Most people in the South don’t know I’m Jewish. The people who know me as Jewish know it because either I’ve told them, or they’ve figured it out on their own. Figuring it out isn’t too difficult if you’re familiar with Jews. “Feingold” is the Jewish equivalent of “Smith.”
If you haven’t guessed it from the title of this blog, I’m Italian too. In addition, my mother is a lapsed Catholic. I don’t usually tell people this because it’s easier not to have to explain my dual heritage. Believe it or not, there are a lot of people like me, and I think most of them live on Long Island. Marrying outside one’s ethnic group was popular with the Baby Boomers. A lot of ethnicities had been thrown together in the great New York City exodus of people to the suburbs, fueled by the GI Bill after World War II. I am one of the first of my tribe, born only three years after the 1965 cut-off for belonging to the Baby Boomer generation. That puts me on the older end of the Generation X continuum.
I grew up in two close suburbs of Pittsburgh. The first was a place called Swissvale. Swissvale was predominately Catholic. The second was Edgewood. Edgewood was more affluent and Protestant, and I took less crap there, but that’s irrelevant to this narrative.
From the first day of kindergarten, I was the only Jew in the room. In fact, I am the only Jew in the room everywhere I’ve ever lived with the exception of the few times I’ve gone to temple. No, that’s not true. Even there, I am still the only one in the room — the only person who’s half Italian Catholic. I’m “passing” myself off as Jewish to other Jews and people in general.
Swissvale was not a good place to be Jewish. All the other kids were mostly Catholics, and they bullied me mercilessly because I have a Jewish name. Clearly, their parents had told them I was Jewish, and that I was fair game. My parents didn’t believe me when I told them what I was going through because they had grown up on Long Island, a place where Jews are more common and therefore less picked on, although they are picked on to some degree. If you’re my parents and you’re reading this, screw you for putting me through that. There is a predominately Jewish section of Pittsburgh. We could have lived there.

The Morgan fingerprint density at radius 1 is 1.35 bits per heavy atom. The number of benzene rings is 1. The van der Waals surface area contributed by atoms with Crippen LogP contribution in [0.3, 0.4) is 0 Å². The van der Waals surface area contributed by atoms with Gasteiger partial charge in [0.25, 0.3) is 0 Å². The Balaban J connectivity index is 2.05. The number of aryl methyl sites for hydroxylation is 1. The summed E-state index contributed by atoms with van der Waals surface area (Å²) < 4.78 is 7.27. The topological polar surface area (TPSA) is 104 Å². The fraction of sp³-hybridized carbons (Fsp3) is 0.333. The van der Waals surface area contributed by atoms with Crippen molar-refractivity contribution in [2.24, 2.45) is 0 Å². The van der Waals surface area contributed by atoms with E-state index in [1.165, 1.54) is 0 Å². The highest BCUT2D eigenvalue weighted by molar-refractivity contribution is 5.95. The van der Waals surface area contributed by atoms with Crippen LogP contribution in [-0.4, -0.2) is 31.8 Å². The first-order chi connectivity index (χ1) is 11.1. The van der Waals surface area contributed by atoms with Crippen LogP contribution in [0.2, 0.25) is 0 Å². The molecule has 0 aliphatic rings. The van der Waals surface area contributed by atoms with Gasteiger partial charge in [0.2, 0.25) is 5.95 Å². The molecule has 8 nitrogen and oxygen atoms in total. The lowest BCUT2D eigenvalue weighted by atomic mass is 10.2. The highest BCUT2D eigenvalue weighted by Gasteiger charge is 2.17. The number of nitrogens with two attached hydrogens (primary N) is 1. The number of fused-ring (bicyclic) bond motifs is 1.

What does this have to do with my Italian Catholic heritage? The answer is everything.
Almost all of my extended family lives on Long Island. Once or twice a year my immediate family would make an excruciating car trip there to see my grandparents and my aunts and uncles. Aside from my Jewish-side grandparents and aunt, my aunts and my cousins were overwhelming Italian and/or other types of gentiles, and all of them were Catholic. The thing is, though, my sisters and I were still the only ones in every room we visited because of our dual heritage. We didn’t play with our cousins like most people do. We were strangers. Outsiders. We lived in Pittsburgh. We were half Jewish. We had a Jewish name.
Family is supposed to be a safe space, but it isn’t. Not for me. I’m half Italian, but not Italian enough. Not only am I a stranger because I live so far away, but I’m also strange.
It’s more insidious that that, though. Conservative and Orthodox Jews do not acknowledge me as a Jew because my mother is not a Jew. Catholics do not consider me a Catholic because my father is Jewish. I am not welcome in either tradition. There’s no Jewish/Italian Anti-Defamation League. Italian Jews don’t have a grand temple/cathedral on Long Island, our ancestral homeland.
And that’s why I don’t tell people I’m Italian too.